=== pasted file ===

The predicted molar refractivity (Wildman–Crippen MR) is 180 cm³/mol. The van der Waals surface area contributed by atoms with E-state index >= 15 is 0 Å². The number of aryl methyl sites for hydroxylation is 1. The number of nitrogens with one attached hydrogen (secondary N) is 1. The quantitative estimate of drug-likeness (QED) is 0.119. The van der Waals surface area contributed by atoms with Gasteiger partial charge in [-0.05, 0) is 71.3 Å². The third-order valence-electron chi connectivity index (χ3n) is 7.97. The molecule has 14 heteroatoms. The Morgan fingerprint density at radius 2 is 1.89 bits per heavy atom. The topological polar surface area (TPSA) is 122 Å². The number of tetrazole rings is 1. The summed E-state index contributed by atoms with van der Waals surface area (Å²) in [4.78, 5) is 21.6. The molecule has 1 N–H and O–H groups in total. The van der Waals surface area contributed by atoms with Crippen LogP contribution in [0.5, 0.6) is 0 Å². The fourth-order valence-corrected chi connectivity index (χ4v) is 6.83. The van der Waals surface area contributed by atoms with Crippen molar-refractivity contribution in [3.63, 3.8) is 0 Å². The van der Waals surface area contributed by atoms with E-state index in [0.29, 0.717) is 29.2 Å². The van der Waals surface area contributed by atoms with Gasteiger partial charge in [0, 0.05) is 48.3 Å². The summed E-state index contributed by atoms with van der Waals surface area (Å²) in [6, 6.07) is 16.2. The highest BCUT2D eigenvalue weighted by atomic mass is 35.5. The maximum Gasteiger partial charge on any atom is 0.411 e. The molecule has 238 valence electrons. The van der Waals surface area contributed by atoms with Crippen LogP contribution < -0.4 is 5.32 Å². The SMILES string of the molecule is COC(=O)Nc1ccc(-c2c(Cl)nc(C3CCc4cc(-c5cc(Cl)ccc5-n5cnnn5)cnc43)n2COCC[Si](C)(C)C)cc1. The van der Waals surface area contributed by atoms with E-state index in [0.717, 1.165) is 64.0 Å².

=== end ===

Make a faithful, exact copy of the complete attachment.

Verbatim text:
The predicted molar refractivity (Wildman–Crippen MR) is 180 cm³/mol. The van der Waals surface area contributed by atoms with E-state index >= 15 is 0 Å². The number of aryl methyl sites for hydroxylation is 1. The number of nitrogens with one attached hydrogen (secondary N) is 1. The quantitative estimate of drug-likeness (QED) is 0.119. The van der Waals surface area contributed by atoms with Gasteiger partial charge in [-0.05, 0) is 71.3 Å². The third-order valence-electron chi connectivity index (χ3n) is 7.97. The molecule has 14 heteroatoms. The Morgan fingerprint density at radius 2 is 1.89 bits per heavy atom. The topological polar surface area (TPSA) is 122 Å². The number of tetrazole rings is 1. The summed E-state index contributed by atoms with van der Waals surface area (Å²) in [4.78, 5) is 21.6. The molecule has 1 N–H and O–H groups in total. The van der Waals surface area contributed by atoms with Crippen LogP contribution in [0.5, 0.6) is 0 Å². The fourth-order valence-corrected chi connectivity index (χ4v) is 6.83. The van der Waals surface area contributed by atoms with Crippen molar-refractivity contribution in [3.63, 3.8) is 0 Å². The van der Waals surface area contributed by atoms with E-state index in [0.29, 0.717) is 29.2 Å². The van der Waals surface area contributed by atoms with Gasteiger partial charge in [0, 0.05) is 48.3 Å². The summed E-state index contributed by atoms with van der Waals surface area (Å²) in [6, 6.07) is 16.2. The highest BCUT2D eigenvalue weighted by atomic mass is 35.5. The maximum Gasteiger partial charge on any atom is 0.411 e. The molecule has 238 valence electrons. The van der Waals surface area contributed by atoms with Crippen LogP contribution < -0.4 is 5.32 Å². The SMILES string of the molecule is COC(=O)Nc1ccc(-c2c(Cl)nc(C3CCc4cc(-c5cc(Cl)ccc5-n5cnnn5)cnc43)n2COCC[Si](C)(C)C)cc1. The van der Waals surface area contributed by atoms with E-state index in [0.717, 1.165) is 64.0 Å².